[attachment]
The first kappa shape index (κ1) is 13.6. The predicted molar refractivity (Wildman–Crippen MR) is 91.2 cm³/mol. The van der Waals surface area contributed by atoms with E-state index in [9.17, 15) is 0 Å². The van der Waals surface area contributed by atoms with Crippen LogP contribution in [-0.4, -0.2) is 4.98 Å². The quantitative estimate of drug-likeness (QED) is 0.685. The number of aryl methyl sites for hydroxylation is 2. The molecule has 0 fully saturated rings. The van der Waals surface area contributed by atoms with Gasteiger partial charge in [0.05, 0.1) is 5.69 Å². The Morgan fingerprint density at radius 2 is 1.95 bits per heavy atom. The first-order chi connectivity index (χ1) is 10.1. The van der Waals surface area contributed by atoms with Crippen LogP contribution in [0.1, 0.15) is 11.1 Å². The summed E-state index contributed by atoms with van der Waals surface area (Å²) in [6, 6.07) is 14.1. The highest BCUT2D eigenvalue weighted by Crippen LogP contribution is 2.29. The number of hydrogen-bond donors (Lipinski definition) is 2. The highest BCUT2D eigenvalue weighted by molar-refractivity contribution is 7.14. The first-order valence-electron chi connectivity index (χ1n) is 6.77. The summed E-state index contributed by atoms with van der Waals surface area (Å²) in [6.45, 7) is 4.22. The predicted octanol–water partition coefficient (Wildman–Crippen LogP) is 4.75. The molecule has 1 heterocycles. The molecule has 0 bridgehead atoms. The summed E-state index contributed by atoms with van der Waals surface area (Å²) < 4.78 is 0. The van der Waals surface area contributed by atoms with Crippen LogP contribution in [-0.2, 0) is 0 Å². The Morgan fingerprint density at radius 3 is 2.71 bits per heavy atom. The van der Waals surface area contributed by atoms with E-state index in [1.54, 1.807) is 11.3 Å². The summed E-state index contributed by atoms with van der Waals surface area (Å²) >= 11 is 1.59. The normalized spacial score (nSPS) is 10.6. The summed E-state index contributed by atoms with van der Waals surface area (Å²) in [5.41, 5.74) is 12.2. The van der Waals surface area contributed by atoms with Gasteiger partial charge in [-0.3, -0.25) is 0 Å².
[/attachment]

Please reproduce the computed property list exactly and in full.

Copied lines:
The first kappa shape index (κ1) is 13.6. The predicted molar refractivity (Wildman–Crippen MR) is 91.2 cm³/mol. The van der Waals surface area contributed by atoms with E-state index in [9.17, 15) is 0 Å². The van der Waals surface area contributed by atoms with Crippen LogP contribution in [-0.4, -0.2) is 4.98 Å². The quantitative estimate of drug-likeness (QED) is 0.685. The number of aryl methyl sites for hydroxylation is 2. The molecule has 0 fully saturated rings. The van der Waals surface area contributed by atoms with Gasteiger partial charge in [0.05, 0.1) is 5.69 Å². The Morgan fingerprint density at radius 2 is 1.95 bits per heavy atom. The first-order chi connectivity index (χ1) is 10.1. The van der Waals surface area contributed by atoms with Crippen LogP contribution in [0.1, 0.15) is 11.1 Å². The summed E-state index contributed by atoms with van der Waals surface area (Å²) in [6, 6.07) is 14.1. The highest BCUT2D eigenvalue weighted by Crippen LogP contribution is 2.29. The number of hydrogen-bond donors (Lipinski definition) is 2. The highest BCUT2D eigenvalue weighted by molar-refractivity contribution is 7.14. The first-order valence-electron chi connectivity index (χ1n) is 6.77. The summed E-state index contributed by atoms with van der Waals surface area (Å²) in [6.45, 7) is 4.22. The predicted octanol–water partition coefficient (Wildman–Crippen LogP) is 4.75. The molecule has 1 heterocycles. The molecule has 0 bridgehead atoms. The summed E-state index contributed by atoms with van der Waals surface area (Å²) < 4.78 is 0. The van der Waals surface area contributed by atoms with Crippen LogP contribution in [-0.2, 0) is 0 Å². The Morgan fingerprint density at radius 3 is 2.71 bits per heavy atom. The van der Waals surface area contributed by atoms with E-state index in [1.54, 1.807) is 11.3 Å². The summed E-state index contributed by atoms with van der Waals surface area (Å²) >= 11 is 1.59. The normalized spacial score (nSPS) is 10.6. The summed E-state index contributed by atoms with van der Waals surface area (Å²) in [5.41, 5.74) is 12.2. The van der Waals surface area contributed by atoms with Gasteiger partial charge in [-0.3, -0.25) is 0 Å².